Capitol Hill

Citizen engagement in 2017: Is this the start of something historic?

November 29, 2017

The Congressional Management Foundation (CMF) has been a leading researcher in citizen engagement with Congress for decades and in January, after Donald Trump’s inauguration, something rather extraordinary started to happen in the U.S. The Brookings Institution chronicled a rare increase in in citizen-advocacy. Just as the Tea Party movement of 2009 rocked the Congress, the Trump protest movement rose up and exercised its First Amendment rights to petition their government for a “redress of grievances.”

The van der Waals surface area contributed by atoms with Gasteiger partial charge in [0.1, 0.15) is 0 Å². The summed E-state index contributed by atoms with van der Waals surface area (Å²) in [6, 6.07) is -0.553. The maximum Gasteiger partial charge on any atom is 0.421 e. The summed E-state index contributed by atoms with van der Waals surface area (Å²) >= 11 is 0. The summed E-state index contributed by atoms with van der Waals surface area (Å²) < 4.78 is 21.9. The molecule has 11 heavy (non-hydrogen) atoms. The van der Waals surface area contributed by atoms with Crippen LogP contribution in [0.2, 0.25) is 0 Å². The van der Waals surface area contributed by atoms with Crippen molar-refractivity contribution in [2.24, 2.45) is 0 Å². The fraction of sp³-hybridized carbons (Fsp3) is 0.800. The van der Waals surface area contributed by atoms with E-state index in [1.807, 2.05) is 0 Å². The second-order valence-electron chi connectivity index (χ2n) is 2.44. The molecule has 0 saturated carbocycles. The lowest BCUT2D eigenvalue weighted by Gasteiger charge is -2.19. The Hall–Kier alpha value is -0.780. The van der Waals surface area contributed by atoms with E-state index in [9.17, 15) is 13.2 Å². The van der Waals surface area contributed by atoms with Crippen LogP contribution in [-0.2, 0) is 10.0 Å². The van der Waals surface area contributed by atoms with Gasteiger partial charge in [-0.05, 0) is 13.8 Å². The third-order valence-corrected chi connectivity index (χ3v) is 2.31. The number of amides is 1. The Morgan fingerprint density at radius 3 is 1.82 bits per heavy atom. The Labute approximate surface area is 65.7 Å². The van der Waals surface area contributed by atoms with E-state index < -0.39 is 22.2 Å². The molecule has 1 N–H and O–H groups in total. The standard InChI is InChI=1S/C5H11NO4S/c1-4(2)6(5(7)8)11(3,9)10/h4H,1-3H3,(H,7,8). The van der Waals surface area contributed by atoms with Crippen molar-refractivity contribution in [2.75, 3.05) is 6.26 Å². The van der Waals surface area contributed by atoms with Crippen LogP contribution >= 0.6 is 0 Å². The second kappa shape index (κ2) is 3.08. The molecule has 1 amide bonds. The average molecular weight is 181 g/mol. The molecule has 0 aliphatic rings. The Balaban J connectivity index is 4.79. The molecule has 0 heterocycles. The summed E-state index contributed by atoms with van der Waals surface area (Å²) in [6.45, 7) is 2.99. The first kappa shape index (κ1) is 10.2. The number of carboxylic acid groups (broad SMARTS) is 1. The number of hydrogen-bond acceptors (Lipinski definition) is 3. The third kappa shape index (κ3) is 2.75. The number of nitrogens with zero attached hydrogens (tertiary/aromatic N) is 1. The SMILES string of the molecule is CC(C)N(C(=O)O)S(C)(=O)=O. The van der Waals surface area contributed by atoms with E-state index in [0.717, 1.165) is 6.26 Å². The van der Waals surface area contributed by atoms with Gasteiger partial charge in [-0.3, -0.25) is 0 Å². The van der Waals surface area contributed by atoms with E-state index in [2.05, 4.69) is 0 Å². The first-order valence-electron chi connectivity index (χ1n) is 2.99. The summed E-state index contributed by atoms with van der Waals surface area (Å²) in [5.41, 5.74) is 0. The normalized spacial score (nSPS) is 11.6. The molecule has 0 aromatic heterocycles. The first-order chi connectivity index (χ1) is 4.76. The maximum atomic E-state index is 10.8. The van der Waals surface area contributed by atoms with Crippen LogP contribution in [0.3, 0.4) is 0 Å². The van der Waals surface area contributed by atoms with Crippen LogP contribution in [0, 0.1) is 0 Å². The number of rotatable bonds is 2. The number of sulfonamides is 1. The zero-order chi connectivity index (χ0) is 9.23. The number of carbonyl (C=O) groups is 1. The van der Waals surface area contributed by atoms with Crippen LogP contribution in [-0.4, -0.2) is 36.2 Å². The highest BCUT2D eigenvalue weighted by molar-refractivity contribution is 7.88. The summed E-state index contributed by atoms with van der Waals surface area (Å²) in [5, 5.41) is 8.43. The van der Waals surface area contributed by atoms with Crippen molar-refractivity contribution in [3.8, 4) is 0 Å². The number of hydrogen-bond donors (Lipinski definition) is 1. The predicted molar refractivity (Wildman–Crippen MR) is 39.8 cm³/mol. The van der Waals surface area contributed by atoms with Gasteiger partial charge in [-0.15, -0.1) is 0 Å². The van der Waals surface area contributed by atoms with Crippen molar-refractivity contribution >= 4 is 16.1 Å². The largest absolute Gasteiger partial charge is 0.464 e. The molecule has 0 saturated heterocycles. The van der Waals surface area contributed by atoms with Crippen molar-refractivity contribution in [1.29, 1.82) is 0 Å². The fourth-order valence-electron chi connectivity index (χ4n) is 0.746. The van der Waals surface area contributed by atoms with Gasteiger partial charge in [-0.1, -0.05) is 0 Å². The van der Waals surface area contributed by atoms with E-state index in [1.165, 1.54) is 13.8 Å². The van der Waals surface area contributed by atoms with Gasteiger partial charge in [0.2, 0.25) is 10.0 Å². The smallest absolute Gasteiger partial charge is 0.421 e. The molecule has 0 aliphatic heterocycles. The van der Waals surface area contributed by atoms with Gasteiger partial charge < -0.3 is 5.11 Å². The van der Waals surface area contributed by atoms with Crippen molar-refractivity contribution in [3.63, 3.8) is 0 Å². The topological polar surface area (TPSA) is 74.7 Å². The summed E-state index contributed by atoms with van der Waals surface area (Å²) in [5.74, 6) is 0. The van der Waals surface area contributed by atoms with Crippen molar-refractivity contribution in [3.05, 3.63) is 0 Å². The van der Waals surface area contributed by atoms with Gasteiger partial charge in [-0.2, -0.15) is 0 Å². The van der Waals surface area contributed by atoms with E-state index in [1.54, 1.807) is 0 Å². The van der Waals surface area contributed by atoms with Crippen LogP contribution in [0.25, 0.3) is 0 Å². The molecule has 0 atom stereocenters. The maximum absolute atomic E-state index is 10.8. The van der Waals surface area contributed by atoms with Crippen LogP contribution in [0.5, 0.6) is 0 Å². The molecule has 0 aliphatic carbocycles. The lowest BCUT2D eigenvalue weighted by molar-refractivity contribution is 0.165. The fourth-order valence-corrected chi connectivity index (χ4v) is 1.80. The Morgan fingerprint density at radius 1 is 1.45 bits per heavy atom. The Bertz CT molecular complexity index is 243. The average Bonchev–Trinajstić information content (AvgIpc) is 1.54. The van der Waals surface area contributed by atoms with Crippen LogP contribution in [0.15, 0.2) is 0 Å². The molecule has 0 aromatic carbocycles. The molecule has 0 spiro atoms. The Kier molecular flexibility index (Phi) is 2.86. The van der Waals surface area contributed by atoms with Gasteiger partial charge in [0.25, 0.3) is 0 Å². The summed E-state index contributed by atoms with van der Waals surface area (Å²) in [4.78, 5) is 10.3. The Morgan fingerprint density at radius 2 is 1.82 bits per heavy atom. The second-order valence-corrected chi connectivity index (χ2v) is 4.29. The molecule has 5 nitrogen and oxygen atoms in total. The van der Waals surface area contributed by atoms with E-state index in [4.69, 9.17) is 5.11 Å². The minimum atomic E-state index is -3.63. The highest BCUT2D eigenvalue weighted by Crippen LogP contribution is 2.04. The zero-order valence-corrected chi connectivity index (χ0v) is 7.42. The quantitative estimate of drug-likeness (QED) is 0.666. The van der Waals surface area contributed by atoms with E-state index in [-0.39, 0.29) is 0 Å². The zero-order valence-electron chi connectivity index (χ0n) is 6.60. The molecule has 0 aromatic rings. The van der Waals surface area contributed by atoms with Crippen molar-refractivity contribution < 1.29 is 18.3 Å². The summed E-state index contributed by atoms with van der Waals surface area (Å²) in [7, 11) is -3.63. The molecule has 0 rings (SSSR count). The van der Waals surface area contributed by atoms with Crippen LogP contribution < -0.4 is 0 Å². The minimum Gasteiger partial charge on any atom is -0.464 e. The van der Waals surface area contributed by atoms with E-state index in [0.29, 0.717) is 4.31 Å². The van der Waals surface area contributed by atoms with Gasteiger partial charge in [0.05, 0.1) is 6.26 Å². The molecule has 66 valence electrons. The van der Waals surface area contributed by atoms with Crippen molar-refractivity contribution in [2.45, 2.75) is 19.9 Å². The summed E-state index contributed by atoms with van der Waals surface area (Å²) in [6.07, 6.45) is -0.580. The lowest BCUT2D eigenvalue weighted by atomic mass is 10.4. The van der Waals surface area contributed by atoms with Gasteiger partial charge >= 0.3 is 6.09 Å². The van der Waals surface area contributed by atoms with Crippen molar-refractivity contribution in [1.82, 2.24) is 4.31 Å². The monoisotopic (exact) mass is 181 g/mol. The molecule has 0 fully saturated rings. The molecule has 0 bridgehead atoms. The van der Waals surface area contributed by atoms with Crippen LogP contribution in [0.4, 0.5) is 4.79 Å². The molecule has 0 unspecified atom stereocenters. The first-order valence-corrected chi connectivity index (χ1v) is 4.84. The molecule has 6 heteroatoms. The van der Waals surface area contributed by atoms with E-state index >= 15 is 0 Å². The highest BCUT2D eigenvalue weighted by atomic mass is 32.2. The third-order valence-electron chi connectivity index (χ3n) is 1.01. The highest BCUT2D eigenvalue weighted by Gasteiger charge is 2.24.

It’s rare to witness this type of “organic” advocacy. The most common practice is “facilitated” advocacy, which is usually prompted by “Action Alerts” issued by nonprofits or associations with which citizens are affiliated. However, the civic activity of January of 2017 was a rare from-the-bottom-up grassroots movement, and Capitol Hill was the target. Congressional offices reported a huge increase in communications volume. During the nomination debate over whether Betsy Devos was to become Secretary of Education, one Senate office saw constituent emails rise from 1,000 (in January 2016) to 46,000 (in January 2017). And one congressional leadership office tracked 1.3 million attempted calls to their main number … in one day.

How does the "engaged citizen" of 2017 stack up to bouts of citizen engagement from the past, and have the efforts been sustainted throughout the year? Click here to read the full report.